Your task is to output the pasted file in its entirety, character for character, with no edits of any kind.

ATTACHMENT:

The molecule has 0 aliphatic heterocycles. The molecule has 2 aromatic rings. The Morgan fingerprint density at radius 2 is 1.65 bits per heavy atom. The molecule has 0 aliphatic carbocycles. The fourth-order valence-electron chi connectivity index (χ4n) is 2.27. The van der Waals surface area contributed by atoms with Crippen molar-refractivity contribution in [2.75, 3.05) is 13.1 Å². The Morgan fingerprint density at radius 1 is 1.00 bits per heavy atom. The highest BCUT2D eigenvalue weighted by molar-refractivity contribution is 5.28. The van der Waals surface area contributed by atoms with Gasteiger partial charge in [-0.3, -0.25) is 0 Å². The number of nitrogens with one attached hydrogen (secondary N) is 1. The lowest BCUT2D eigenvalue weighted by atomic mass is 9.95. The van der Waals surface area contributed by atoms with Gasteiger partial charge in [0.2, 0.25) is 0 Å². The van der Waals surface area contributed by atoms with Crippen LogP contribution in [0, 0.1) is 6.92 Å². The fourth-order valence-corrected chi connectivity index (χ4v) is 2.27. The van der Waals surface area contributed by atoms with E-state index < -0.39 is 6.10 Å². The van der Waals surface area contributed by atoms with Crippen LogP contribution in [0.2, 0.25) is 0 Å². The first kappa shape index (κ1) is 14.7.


The molecule has 0 aliphatic heterocycles. The molecule has 2 aromatic rings. The Morgan fingerprint density at radius 2 is 1.65 bits per heavy atom. The molecule has 0 aliphatic carbocycles. The fourth-order valence-electron chi connectivity index (χ4n) is 2.27. The van der Waals surface area contributed by atoms with Crippen molar-refractivity contribution in [2.75, 3.05) is 13.1 Å². The Morgan fingerprint density at radius 1 is 1.00 bits per heavy atom. The highest BCUT2D eigenvalue weighted by molar-refractivity contribution is 5.28. The van der Waals surface area contributed by atoms with Gasteiger partial charge in [-0.3, -0.25) is 0 Å². The number of nitrogens with one attached hydrogen (secondary N) is 1. The lowest BCUT2D eigenvalue weighted by atomic mass is 9.95. The van der Waals surface area contributed by atoms with Gasteiger partial charge in [0.2, 0.25) is 0 Å². The van der Waals surface area contributed by atoms with Crippen LogP contribution in [0, 0.1) is 6.92 Å². The fourth-order valence-corrected chi connectivity index (χ4v) is 2.27. The van der Waals surface area contributed by atoms with E-state index < -0.39 is 6.10 Å². The van der Waals surface area contributed by atoms with Crippen LogP contribution in [0.2, 0.25) is 0 Å². The first kappa shape index (κ1) is 14.7.